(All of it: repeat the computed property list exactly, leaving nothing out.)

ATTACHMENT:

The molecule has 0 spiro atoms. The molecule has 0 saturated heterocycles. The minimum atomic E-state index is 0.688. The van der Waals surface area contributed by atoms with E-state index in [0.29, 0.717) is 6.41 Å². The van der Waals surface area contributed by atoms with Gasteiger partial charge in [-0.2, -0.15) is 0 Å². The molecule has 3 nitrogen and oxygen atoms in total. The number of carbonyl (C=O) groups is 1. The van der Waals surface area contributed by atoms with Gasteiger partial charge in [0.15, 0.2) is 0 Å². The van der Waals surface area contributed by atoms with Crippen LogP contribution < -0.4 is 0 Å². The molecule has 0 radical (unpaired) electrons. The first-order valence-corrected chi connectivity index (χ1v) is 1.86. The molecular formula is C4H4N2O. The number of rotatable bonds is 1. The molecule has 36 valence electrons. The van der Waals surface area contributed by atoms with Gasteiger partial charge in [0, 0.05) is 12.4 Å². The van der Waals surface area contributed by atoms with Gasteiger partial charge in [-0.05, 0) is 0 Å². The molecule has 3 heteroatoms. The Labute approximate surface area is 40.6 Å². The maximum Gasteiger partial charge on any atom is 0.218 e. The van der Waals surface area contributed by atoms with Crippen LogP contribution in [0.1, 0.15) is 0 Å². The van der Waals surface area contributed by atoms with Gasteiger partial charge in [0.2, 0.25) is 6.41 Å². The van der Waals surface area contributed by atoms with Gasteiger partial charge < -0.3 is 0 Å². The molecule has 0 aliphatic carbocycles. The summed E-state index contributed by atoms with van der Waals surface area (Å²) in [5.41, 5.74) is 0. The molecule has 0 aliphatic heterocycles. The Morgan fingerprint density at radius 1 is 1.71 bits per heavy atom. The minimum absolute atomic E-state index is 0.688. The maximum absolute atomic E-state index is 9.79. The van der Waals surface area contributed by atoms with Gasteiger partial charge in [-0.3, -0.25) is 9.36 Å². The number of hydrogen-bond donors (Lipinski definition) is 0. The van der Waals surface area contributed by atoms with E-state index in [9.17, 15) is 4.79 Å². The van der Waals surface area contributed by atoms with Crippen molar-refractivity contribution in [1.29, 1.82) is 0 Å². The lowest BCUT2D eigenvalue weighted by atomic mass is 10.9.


The molecule has 0 spiro atoms. The molecule has 0 saturated heterocycles. The minimum atomic E-state index is 0.688. The van der Waals surface area contributed by atoms with E-state index in [0.29, 0.717) is 6.41 Å². The van der Waals surface area contributed by atoms with Gasteiger partial charge in [-0.2, -0.15) is 0 Å². The molecule has 3 nitrogen and oxygen atoms in total. The number of carbonyl (C=O) groups is 1. The van der Waals surface area contributed by atoms with Gasteiger partial charge in [0.15, 0.2) is 0 Å². The van der Waals surface area contributed by atoms with Crippen LogP contribution < -0.4 is 0 Å². The molecule has 0 radical (unpaired) electrons. The first-order valence-corrected chi connectivity index (χ1v) is 1.86. The molecular formula is C4H4N2O. The number of rotatable bonds is 1. The molecule has 36 valence electrons. The van der Waals surface area contributed by atoms with Gasteiger partial charge in [0, 0.05) is 12.4 Å². The van der Waals surface area contributed by atoms with Gasteiger partial charge in [-0.05, 0) is 0 Å². The molecule has 3 heteroatoms. The Labute approximate surface area is 40.6 Å². The maximum Gasteiger partial charge on any atom is 0.218 e. The van der Waals surface area contributed by atoms with Crippen LogP contribution in [0.1, 0.15) is 0 Å². The van der Waals surface area contributed by atoms with Gasteiger partial charge in [0.2, 0.25) is 6.41 Å². The van der Waals surface area contributed by atoms with Gasteiger partial charge < -0.3 is 0 Å². The molecule has 0 aliphatic carbocycles. The summed E-state index contributed by atoms with van der Waals surface area (Å²) in [5.41, 5.74) is 0. The molecule has 0 aliphatic heterocycles. The Morgan fingerprint density at radius 1 is 1.71 bits per heavy atom. The minimum absolute atomic E-state index is 0.688. The maximum absolute atomic E-state index is 9.79. The van der Waals surface area contributed by atoms with Gasteiger partial charge in [-0.3, -0.25) is 9.36 Å². The number of hydrogen-bond donors (Lipinski definition) is 0. The van der Waals surface area contributed by atoms with E-state index in [9.17, 15) is 4.79 Å². The van der Waals surface area contributed by atoms with Crippen molar-refractivity contribution in [1.29, 1.82) is 0 Å². The lowest BCUT2D eigenvalue weighted by atomic mass is 10.9.